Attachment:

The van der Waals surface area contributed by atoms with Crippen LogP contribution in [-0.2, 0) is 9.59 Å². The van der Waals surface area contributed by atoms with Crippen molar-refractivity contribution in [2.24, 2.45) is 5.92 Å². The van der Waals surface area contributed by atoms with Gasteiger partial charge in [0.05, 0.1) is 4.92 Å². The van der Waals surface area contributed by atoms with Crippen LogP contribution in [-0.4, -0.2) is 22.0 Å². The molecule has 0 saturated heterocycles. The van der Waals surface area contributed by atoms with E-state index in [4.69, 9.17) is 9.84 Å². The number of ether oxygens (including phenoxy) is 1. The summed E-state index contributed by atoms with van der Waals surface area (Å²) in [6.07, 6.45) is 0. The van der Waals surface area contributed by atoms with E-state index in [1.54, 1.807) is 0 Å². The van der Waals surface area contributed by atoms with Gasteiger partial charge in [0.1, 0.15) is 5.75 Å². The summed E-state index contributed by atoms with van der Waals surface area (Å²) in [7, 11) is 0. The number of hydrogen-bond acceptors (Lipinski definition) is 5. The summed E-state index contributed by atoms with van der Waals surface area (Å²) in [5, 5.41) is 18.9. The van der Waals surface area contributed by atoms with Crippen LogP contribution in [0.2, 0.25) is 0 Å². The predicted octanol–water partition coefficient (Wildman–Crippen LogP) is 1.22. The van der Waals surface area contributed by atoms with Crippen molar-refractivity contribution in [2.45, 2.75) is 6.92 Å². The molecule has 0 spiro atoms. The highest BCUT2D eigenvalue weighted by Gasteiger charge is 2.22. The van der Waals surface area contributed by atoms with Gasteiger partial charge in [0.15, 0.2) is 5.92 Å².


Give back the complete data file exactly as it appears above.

The van der Waals surface area contributed by atoms with Crippen LogP contribution in [-0.2, 0) is 9.59 Å². The van der Waals surface area contributed by atoms with Crippen molar-refractivity contribution in [2.24, 2.45) is 5.92 Å². The van der Waals surface area contributed by atoms with Gasteiger partial charge in [0.05, 0.1) is 4.92 Å². The van der Waals surface area contributed by atoms with Crippen LogP contribution in [-0.4, -0.2) is 22.0 Å². The molecule has 0 saturated heterocycles. The van der Waals surface area contributed by atoms with E-state index in [4.69, 9.17) is 9.84 Å². The number of ether oxygens (including phenoxy) is 1. The summed E-state index contributed by atoms with van der Waals surface area (Å²) in [6.07, 6.45) is 0. The van der Waals surface area contributed by atoms with E-state index in [1.54, 1.807) is 0 Å². The van der Waals surface area contributed by atoms with Gasteiger partial charge in [0.1, 0.15) is 5.75 Å². The summed E-state index contributed by atoms with van der Waals surface area (Å²) in [7, 11) is 0. The number of hydrogen-bond acceptors (Lipinski definition) is 5. The summed E-state index contributed by atoms with van der Waals surface area (Å²) in [5, 5.41) is 18.9. The van der Waals surface area contributed by atoms with Crippen LogP contribution in [0.2, 0.25) is 0 Å². The predicted octanol–water partition coefficient (Wildman–Crippen LogP) is 1.22. The van der Waals surface area contributed by atoms with Crippen molar-refractivity contribution in [2.45, 2.75) is 6.92 Å². The molecule has 0 spiro atoms. The highest BCUT2D eigenvalue weighted by Gasteiger charge is 2.22. The van der Waals surface area contributed by atoms with Gasteiger partial charge in [0.15, 0.2) is 5.92 Å².